The Islamic Movement, which is called in Arabic Al-harakaat al-islamiyya or Al-haraka al-islamiyya, has, since its foundation in the 1970s, placed emphasis on education, especially the dissemination of the Islamic message. After the movement scored significant successes in local authority elections, its influence increased on the ideological guidelines according to which some of the Arab education system is partially or fully shaped. The article discusses the split in the movement within the State of Israel, and the differences between the southern and northern faction. It also compares Islamic education and Arab education within Israel and abroad in Europe, in countries which have large immigrant Moslem populations.

The education system that the Islamic Movement tries to develop symbolizes the complexity of the relations between it and the state authorities. They are aware that the authorities will not help in differentiation and separation and will not cease from the constant supervision of the movement’s educational institutions. Therefore, their choice of a synthesis between formal and informal education or of a partition between pedagogic state education and moral study classes, is a rational, calculated choice, taking into consideration the reality of a cultural – ethnic – national minority.

 

 

 

New Article: Segal-Engelchin et al, Early Marriage Perspectives of Engaged and Married Muslim Women in Israel

Segal-Engelchin, Dorit, Efrat Huss, and Najlaa Massry. “The Experience of Early Marriage Perspectives of Engaged and Married Muslim Women in Israel.” Journal of Adolescent Research (2015).

 

URL: http://dx.doi.org/10.1177/0743558415605167

 

Abstract

The negative impact of early marriage on girls’ psychosocial well-being is well documented in the literature, but little is known about the girls’ motivations and experiences within marriage. A phenomenological case study approach, combining artwork and semi-structured interviews, was used to investigate the motivations and experiences of early marriage among 10 engaged and married young Muslim women who married young in Israel. The findings regarding the engaged women point to their decision to use marriage as a way to fulfill their need for freedom, their wish to experience love in a culturally respectable frame, and to escape from poverty and from difficult family. Conversely, the married women’s narratives point to the heavy price and limited benefits of early marriage, in creating intense new problems and not providing relief from former problems. The regret over having not studied, intense loneliness, lack of money, and the search for a more respect-based marriage are predominant themes. The financial and social motivations for marriage found among the women studied suggest that in their decision to marry young, they were not passive victims of love or society but were rather taking an active pragmatic decision within the very limited options open to them.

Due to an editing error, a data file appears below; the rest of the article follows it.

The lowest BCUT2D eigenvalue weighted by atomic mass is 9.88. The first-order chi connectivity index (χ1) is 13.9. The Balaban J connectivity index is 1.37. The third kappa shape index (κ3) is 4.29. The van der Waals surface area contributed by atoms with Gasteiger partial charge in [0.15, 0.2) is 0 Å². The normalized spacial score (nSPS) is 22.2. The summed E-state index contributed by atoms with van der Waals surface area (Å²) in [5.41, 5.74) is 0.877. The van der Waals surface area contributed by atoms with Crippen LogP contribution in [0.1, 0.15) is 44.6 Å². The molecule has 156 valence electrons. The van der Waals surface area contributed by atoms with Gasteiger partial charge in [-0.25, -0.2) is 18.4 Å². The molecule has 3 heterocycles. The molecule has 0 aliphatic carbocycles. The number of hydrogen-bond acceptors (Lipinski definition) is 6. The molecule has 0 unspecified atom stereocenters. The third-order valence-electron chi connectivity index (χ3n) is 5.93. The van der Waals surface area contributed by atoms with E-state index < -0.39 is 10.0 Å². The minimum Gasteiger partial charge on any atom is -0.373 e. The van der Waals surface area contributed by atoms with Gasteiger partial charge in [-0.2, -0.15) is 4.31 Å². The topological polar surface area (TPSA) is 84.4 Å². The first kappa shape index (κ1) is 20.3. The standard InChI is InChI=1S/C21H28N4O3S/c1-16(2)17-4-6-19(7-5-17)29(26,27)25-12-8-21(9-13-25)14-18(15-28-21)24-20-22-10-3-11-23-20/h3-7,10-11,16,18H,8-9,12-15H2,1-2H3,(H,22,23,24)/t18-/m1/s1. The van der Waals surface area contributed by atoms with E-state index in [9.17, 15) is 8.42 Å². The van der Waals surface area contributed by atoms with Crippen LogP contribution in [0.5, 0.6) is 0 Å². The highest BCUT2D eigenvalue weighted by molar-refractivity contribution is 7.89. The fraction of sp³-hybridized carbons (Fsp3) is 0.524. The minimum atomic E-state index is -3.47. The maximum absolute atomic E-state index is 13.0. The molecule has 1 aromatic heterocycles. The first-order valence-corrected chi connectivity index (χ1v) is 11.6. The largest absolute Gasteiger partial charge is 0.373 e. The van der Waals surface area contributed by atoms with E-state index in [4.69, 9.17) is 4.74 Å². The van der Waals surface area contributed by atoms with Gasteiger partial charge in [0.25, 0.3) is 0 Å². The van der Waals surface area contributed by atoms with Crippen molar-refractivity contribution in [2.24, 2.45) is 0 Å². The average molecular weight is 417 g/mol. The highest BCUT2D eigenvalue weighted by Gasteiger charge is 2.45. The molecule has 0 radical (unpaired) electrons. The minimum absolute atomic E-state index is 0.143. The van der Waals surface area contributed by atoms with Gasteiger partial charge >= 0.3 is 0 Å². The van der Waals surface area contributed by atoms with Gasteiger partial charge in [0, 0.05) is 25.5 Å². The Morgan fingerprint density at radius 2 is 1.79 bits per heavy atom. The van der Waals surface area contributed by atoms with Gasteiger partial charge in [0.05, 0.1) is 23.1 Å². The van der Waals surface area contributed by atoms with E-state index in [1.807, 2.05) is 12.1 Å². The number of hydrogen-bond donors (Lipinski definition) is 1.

New Book: Rodgers, Headlines from the Holy Land

Rodgers, James. Headlines from the Holy Land: Reporting the Israeli-Palestinian Conflict. New York: Palgrave Macmillan, 2015.

 

Rodgers

 

Tied by history, politics, and faith to all corners of the globe, the Israeli-Palestinian conflict fascinates and infuriates people across the world. Based on new archive research and original interviews with leading correspondents and diplomats, Headlines from the Holy Land explains why this fiercely contested region exerts such a pull over reporters: those who bring the story to the world. Despite decades of diplomacy, a just and lasting end to the conflict remains as difficult as ever to achieve. Inspired by the author’s own experience as the BBC’s correspondent in Gaza from 2002-2004, and subsequent research, this book draws on the insight of those who have spent years observing the Israeli-Palestinian conflict. Starting from a historical perspective, it identifies the challenges the conflict presents for contemporary journalism and diplomacy, and suggests new ways of approaching them.

 

Table of Contents

    • Foreword by Rosemary Hollis
    • Acknowledgements
    • Introduction
    • 1 Reporting from the Ruins: The End of the British Mandate and the Creation of the State of Israel
    • 2 Six Days and Seventy-Three
    • 3 Any Journalist Worth Their Salt
    • 4 The Roadmap, Reporting, and Religion
    • 5 Going Back Two Thousand Years All the Time
    • 6 The Ambassador’s Eyes and Ears
    • 7 Social Media: A Real Battleground
    • 8 Holy Land
    • Notes
    • Bibliography
    • Index

     

     

Reviews: Reiter, Contesting Symbolic Landscape in Jerusalem

Reiter, Yitzhak. Contesting Symbolic Landscape in Jerusalem: Jewish/Islamic Conflict over the Museum of Tolerance at Mamilla Cemetery. Brighton: Sussex Academic Press, 2014.

 

6427361

 

[See abstract of earlier Hebrew version here]

 
Reviews

New Article: Abu-Raiya et al, Religious Coping and Social Support for Israeli Muslim Parents of Children with Cancer

Abu-Raiya, Hisham, Liat Hamama, and Fatima Fokra. “Contribution of Religious Coping and Social Support to the Subjective Well-Being of Israeli Muslim Parents of Children with Cancer: A Preliminary Study.” Health & Social Work (early view; online first).

 

URL: http://dx.doi.org/10.1093/hsw/hlv031

 

Abstract